Second, while we have effective techniques to control viral spread for human beings and, to a lesser extent, domesticated animals, we can’t easily do the same for wild animals. It is possible to quarantine or vaccinate human beings at a clinic, dogs at an animal shelter, or even pigs in a factory farm. But when wild animals (including captive animals who escape) are infected, we cannot ask them to engage in social distancing or contact tracing. The virus now has what’s called a “reservoir host” that is out of our control. This will make eradication in humans almost impossible, as the virus will continue to spread and mutate -- and perhaps jump back to human beings years later, with even greater contagiousness or lethality. The wild animal population becomes a “reservoir” for the next pandemic.
This is exactly why scientists such as Jonathan Epstein, one of the key figures in discovering the animal origin of the first SARS outbreak in 2003, have warned us about the threat posed by wild transmission of COVID-19.
Documents uncovered by DxE, however, show that, far from taking this threat seriously, political authorities in the United States have been ignoring it -- using misinformation to justify secrecy and inaction. The documents at issue were obtained by DxE through open records act requests, leaks, and review of publicly filed documents in the four states where mink farms have suffered serious outbreaks, including tens of thousands of dying mink. And they paint a disturbing picture: a government that is too cozy with the farming industry and seemingly unconcerned about public health consequences -- even when human lives are at stake.
Our findings reveal:
- Misstatements about the spread of disease by government officials in legal proceedings, including false legal fillings denying the transmission of COVID-19 to wild animals.
- Counter-terrorism programs used to sound the alarm, not about spreading disease, but of threats to the industry posed by peaceful animal rights activists.
- Contradictions in public health policy, including demanding vaccines for mink workers (on the grounds of COVID-19 risk) while denying transparency (on the grounds that there is no COVID-19 risk).
- Perhaps most disturbingly, the apparent concealment of at least one farm manager death at a mink farm, even as the public has been assured that there is no risk.
What is happening right now at US mink farms is not just unlawful and unjust. It is a recipe for the next pandemic.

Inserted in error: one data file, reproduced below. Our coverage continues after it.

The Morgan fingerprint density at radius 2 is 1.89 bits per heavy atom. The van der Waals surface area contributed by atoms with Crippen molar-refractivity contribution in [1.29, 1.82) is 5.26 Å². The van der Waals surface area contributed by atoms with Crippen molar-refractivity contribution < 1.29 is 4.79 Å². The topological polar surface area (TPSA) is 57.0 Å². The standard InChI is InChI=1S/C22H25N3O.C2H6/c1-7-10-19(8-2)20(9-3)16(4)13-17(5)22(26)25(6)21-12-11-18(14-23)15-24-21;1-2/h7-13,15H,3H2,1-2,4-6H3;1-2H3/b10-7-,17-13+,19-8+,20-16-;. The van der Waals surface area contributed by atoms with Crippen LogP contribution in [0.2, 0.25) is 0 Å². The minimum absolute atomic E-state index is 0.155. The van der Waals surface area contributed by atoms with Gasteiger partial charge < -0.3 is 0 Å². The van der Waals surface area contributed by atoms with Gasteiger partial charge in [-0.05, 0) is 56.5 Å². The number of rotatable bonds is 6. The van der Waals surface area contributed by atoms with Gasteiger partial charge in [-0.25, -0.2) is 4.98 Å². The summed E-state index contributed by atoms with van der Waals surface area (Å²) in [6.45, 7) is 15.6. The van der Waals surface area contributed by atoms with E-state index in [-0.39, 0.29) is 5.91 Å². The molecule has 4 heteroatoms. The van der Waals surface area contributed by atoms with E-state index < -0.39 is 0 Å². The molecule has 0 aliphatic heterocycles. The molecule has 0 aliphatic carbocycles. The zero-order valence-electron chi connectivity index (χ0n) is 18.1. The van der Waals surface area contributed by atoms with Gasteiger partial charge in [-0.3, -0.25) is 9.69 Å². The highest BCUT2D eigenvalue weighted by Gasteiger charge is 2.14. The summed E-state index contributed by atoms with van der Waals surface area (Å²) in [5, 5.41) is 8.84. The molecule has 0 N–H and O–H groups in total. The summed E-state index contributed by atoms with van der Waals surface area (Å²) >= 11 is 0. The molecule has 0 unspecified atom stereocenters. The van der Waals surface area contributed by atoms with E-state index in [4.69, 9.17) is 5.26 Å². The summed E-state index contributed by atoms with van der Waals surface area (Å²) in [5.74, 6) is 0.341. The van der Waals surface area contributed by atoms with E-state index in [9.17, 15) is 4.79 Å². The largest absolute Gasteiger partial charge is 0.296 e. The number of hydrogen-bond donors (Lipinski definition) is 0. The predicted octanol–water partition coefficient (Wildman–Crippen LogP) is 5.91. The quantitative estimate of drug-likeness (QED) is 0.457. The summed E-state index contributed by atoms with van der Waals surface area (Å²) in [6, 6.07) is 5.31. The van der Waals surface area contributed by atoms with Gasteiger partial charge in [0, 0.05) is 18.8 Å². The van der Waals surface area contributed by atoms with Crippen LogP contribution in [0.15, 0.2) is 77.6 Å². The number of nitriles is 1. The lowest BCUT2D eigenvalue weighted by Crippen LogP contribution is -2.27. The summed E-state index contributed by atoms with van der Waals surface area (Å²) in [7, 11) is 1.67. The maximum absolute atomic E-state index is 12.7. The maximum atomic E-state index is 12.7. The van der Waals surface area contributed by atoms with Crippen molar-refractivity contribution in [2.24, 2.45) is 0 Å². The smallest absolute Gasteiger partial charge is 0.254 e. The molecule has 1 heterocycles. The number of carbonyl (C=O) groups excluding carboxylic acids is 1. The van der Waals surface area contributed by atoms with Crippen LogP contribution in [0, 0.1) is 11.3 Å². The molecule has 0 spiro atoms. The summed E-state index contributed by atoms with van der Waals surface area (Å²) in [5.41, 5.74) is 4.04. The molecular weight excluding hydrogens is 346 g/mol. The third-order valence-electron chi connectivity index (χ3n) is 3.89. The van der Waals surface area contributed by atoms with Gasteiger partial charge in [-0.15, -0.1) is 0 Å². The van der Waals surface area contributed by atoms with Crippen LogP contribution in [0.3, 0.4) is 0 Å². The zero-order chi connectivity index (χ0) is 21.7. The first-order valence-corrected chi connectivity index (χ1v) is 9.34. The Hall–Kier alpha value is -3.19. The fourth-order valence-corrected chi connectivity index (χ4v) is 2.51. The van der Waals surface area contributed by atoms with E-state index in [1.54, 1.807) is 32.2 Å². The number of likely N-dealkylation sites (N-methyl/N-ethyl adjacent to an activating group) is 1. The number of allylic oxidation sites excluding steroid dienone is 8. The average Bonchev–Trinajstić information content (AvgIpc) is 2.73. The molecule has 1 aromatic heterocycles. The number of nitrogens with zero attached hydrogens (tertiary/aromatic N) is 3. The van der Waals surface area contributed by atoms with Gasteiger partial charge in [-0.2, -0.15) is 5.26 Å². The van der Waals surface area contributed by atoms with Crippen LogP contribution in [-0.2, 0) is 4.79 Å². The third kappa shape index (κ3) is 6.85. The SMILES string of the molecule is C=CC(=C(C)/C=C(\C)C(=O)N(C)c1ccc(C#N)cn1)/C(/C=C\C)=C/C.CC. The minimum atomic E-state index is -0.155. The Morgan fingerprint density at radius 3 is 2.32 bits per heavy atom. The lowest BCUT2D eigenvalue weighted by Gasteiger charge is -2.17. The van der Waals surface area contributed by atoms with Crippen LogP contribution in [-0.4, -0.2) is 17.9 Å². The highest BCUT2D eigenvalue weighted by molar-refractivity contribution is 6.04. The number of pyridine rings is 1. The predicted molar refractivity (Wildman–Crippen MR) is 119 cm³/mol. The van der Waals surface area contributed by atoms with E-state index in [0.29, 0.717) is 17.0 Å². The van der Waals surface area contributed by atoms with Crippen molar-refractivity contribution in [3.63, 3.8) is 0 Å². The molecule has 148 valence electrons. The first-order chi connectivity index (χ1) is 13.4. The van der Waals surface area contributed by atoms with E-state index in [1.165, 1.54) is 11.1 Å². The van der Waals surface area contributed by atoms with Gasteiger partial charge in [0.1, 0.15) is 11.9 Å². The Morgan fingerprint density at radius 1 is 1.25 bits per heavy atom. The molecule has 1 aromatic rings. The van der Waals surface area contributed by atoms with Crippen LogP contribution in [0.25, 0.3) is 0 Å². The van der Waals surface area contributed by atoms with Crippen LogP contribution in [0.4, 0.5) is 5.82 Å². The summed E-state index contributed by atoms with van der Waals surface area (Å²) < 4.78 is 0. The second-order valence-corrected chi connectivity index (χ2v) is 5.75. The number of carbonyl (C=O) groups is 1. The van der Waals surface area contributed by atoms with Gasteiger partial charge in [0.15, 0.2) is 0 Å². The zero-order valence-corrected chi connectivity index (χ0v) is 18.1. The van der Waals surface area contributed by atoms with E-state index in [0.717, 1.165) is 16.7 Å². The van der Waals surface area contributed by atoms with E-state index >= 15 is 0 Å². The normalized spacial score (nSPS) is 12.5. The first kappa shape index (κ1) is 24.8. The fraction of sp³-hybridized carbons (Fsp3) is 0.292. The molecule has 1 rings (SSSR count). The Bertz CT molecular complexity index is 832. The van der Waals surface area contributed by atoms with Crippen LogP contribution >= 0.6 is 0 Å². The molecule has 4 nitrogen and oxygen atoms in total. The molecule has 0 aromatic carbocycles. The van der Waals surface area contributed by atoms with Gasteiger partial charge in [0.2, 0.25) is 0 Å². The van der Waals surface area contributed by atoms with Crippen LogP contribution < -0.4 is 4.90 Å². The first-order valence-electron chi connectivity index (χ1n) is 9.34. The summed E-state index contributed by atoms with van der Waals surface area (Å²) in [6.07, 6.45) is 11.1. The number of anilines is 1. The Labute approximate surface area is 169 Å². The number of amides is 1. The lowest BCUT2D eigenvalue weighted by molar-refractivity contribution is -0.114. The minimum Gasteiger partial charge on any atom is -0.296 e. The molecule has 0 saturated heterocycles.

But let’s start from the beginning.
On April 26, the Netherlands became the first country to disclose an outbreak of COVID-19 at mink farms. Once the virus was introduced, likely by a farm worker, it spread like wildfire. On mink farms, animals are crammed shoulder to shoulder in cages that are not much larger than their bodies. They live in stressful and filthy conditions, and often scream as they are placed in gas chambers. Housing thousands of fearful, crying animals in the same industrial shed is a recipe for an outbreak. There is no social distancing in a mink farm.
Even more alarming, the disease apparently was being passed on Dutch farms from mink back to humans. This contradicted early reports, which were dismissive of this risk. “Mink companies do not pose a risk of further spread to humans,” one report stated. But then Dutch scientists undertook what scientists call “whole genomic sequencing,” whereby they examined the entire genome of the virus to determine its origin. They found something startling: the disease in some workers showed the distinctive markers of having come from the mink, not from other human beings.
Mink were giving human beings COVID-19.
On May 20 and 25, Dutch scientists wrote to the nation’s legislature, indicating that they had to reverse the prior guidance, saying that “it is most likely” that one or more employees “has been infected by a mink.” Even Fur Europe, an umbrella organization representing the European fur industry, circulated an alert acknowledging this new development, writing on May 26 to its members that the coronavirus is “transmissible from human to mink, and likely transmissible back to humans again.” Six months later, this finding was reinforced by a peer-reviewed publication in the prestigious journal Science, which found not only that mink had infected human beings, but that a shocking 68% of workers in the Dutch mink industry had tested positive for COVID-19 or its antibodies. This is over 7 times the rates found in meatpacking plants (9.1%) and up to 17 times the rate found in frontline healthcare workers (3.9%).
This was enough for the Dutch government to shut down the entire mink farming industry. The government ordered an immediate cull of all mink, and passed an accelerated phaseout of the entire industry that will go into effect in 2021. Over the next few months, mink farm outbreaks developed in nation after nation, including Ireland, Spain, and Denmark. And most nations have responded in virtually the same way: disclosing the outbreaks and shutting down the industry.